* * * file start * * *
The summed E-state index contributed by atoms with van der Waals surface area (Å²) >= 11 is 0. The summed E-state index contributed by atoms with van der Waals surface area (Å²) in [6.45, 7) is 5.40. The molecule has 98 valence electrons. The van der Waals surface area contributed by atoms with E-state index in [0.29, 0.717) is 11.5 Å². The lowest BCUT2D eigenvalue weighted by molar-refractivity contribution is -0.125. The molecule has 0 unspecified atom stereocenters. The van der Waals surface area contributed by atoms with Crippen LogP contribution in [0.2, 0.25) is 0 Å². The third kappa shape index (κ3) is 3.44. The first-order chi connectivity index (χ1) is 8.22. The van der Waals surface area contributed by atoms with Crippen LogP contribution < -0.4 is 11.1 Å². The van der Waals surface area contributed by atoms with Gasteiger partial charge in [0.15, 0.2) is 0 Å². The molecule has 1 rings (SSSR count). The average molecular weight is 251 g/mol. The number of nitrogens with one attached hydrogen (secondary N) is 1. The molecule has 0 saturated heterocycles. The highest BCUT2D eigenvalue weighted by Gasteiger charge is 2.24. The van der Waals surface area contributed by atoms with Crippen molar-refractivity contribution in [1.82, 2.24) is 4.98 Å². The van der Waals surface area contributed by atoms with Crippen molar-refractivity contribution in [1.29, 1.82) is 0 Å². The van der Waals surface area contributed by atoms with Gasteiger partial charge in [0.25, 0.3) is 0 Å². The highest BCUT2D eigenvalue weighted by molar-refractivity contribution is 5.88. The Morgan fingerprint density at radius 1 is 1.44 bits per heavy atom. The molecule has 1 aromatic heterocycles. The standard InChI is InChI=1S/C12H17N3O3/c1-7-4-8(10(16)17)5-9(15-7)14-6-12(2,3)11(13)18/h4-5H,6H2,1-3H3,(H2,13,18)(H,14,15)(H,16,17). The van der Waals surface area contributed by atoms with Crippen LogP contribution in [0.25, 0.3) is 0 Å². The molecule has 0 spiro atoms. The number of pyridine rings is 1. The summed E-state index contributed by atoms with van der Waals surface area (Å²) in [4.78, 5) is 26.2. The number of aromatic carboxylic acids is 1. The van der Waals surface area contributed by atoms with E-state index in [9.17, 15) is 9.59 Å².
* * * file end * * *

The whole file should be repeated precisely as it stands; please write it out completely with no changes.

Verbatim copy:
The summed E-state index contributed by atoms with van der Waals surface area (Å²) >= 11 is 0. The summed E-state index contributed by atoms with van der Waals surface area (Å²) in [6.45, 7) is 5.40. The molecule has 98 valence electrons. The van der Waals surface area contributed by atoms with E-state index in [0.29, 0.717) is 11.5 Å². The lowest BCUT2D eigenvalue weighted by molar-refractivity contribution is -0.125. The molecule has 0 unspecified atom stereocenters. The van der Waals surface area contributed by atoms with Crippen LogP contribution in [0.2, 0.25) is 0 Å². The third kappa shape index (κ3) is 3.44. The first-order chi connectivity index (χ1) is 8.22. The van der Waals surface area contributed by atoms with Crippen LogP contribution < -0.4 is 11.1 Å². The van der Waals surface area contributed by atoms with Gasteiger partial charge in [0.15, 0.2) is 0 Å². The molecule has 1 rings (SSSR count). The average molecular weight is 251 g/mol. The number of nitrogens with one attached hydrogen (secondary N) is 1. The molecule has 0 saturated heterocycles. The highest BCUT2D eigenvalue weighted by Gasteiger charge is 2.24. The van der Waals surface area contributed by atoms with Crippen molar-refractivity contribution in [1.82, 2.24) is 4.98 Å². The van der Waals surface area contributed by atoms with Crippen molar-refractivity contribution in [1.29, 1.82) is 0 Å². The van der Waals surface area contributed by atoms with Gasteiger partial charge in [0.25, 0.3) is 0 Å². The highest BCUT2D eigenvalue weighted by molar-refractivity contribution is 5.88. The Morgan fingerprint density at radius 1 is 1.44 bits per heavy atom. The molecule has 1 aromatic heterocycles. The standard InChI is InChI=1S/C12H17N3O3/c1-7-4-8(10(16)17)5-9(15-7)14-6-12(2,3)11(13)18/h4-5H,6H2,1-3H3,(H2,13,18)(H,14,15)(H,16,17). The van der Waals surface area contributed by atoms with Crippen LogP contribution in [0.25, 0.3) is 0 Å². The molecule has 0 spiro atoms. The number of pyridine rings is 1. The summed E-state index contributed by atoms with van der Waals surface area (Å²) in [4.78, 5) is 26.2. The number of aromatic carboxylic acids is 1. The van der Waals surface area contributed by atoms with E-state index in [9.17, 15) is 9.59 Å².